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#254: The Unicorn Murders (1935) by Carter Dickson

unicornmurdersWhen a man is found dead, stabbed between the eyes by a unicorn (of indeterminate nationality) — a, yes, fictional animal that can nevertheless apparently turn invisible at will — you don’t expect to find yourself in the GADU.  And when a second victim is then killed in the same way but in full view of witnesses, if one can witness an invisible animal, you better hope you’re in the GADU or else things are about to get silly.  Well, it’s your lucky day, because you are in a classic impossible crime mystery and things are about to get silly — this book is probably the final time John Dickson Carr had all the ingredients for a classic and didn’t actually write it, instead leaving a few edges untouched so that the overriding impression is slightly more “Er…what?” than “Hell, yeah!”.

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#247: The Sister Ursula Stories of Anthony Boucher (1943-45)

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Having worked my way through Anthony Boucher’s short stories featuring the alcoholic yet still razor-sharp ex-cop Nick Noble, I’m now onto the second section of his collected short stories, comprising those featuring crime-solving nun Sister Mary Ursula of the Order of Martha of Bethany from Boucher’s locked room novels Nine Times Nine (1940) and Rocket to the Morgue (1942).

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#245: Death Has Many Doors (1951) by Fredric Brown

Death Has Many Doors 1stYou know the score: a tough-guy PI in a business slump, sitting in his office typing out a letter using one finger (real men don’t type), when in walks a knockout redhead with “everything that should go with red hair”.  She needs his help, he’s her last chance.  Well of course, sweets, what seems to be the problem?  She’s being hunted, y’see, someone wants to kill her.  Calm down, baby doll what’s his name?  Well, that’s the problem; she’s being hunted by…Martians.  It’s a lovely little moment of confounded expectations early on in Brown’s pulpy tale and sets the tone for the number of conventions he refuses to conform to as things progress.  And, since he’s far from smug about it, it works very well indeed.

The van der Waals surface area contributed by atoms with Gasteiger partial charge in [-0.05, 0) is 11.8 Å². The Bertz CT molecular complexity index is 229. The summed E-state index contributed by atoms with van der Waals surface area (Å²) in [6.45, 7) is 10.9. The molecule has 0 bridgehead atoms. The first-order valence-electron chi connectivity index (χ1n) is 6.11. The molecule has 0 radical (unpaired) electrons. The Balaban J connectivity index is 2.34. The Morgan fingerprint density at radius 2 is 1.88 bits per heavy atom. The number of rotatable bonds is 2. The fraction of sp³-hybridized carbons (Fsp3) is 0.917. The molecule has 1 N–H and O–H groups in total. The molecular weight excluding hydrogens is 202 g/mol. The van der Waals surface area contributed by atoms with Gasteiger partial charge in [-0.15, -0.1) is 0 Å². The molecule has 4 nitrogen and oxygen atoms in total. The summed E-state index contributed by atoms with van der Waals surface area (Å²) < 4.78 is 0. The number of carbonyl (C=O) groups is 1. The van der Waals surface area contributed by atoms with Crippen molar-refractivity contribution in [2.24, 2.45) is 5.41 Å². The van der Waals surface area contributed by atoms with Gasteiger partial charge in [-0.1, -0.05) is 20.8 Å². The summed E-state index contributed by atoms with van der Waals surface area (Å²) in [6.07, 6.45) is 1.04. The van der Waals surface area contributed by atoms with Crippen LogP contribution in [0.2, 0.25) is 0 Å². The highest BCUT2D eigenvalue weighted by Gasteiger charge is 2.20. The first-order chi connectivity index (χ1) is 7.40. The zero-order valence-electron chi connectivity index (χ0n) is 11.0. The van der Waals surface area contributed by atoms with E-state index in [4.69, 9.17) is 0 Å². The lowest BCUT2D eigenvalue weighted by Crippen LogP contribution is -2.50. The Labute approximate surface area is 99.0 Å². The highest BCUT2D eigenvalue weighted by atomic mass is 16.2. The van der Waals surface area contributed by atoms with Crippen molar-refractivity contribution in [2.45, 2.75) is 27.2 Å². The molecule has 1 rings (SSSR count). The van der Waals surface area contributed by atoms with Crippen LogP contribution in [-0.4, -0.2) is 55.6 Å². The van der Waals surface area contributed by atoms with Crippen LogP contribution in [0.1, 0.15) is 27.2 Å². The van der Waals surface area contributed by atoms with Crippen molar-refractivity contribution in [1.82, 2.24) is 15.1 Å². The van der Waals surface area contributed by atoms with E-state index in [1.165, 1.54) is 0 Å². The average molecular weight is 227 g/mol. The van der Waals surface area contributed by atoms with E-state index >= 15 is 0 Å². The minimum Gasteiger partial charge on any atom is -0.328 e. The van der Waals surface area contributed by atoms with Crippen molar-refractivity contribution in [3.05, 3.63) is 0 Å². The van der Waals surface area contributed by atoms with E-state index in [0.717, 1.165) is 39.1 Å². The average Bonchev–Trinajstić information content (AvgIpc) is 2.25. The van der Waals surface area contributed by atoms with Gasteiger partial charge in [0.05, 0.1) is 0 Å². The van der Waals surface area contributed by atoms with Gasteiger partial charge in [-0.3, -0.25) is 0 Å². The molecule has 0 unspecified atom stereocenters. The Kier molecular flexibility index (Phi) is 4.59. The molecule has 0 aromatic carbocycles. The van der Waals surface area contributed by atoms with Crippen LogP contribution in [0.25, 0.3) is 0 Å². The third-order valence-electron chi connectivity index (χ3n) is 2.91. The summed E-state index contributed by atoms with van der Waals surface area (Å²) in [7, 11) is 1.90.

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#244: A Little Help for My Friends – Finding a Modern Locked Room Mystery for TomCat Attempt #1: Murder in the Oval Office (1989) by Elliott Roosevelt

Murder in the Oval Office

When I first realised that impossible crime fiction was a thing — oh, happy day! — I did an internet search and came up with two priceless resources: this variety of lists on Mystery*File with an excellent introduction by John Pugmire (who went to form Locked Room International) and this list of recommended books from locked room conoisseur TomCat.

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#240: Tour de Force (1955) by Christianna Brand

Tour de ForceI was pretty much goaded into this, you should know.  Ben at The Green Capsule is diversifying his blogging to extend beyond the works of John Dickson Carr, and the first book he chose was Christianna Brand’s Green for Danger.  In the comments, conversation turned to other Brand titles and Brad had the temerity to doubt my fortitude: I don’t think JJ should read Tour de Force either. I couldn’t bear to think what he would make of it!  Well, challenge accepted.  Now, true, Brand and I didn’t get off to the best of starts — Green for Danger made her very much the new stepmother trying too hard to replace Agatha Christie in my affections — but we’ve had some great times since then, and so I came to this with an open mind.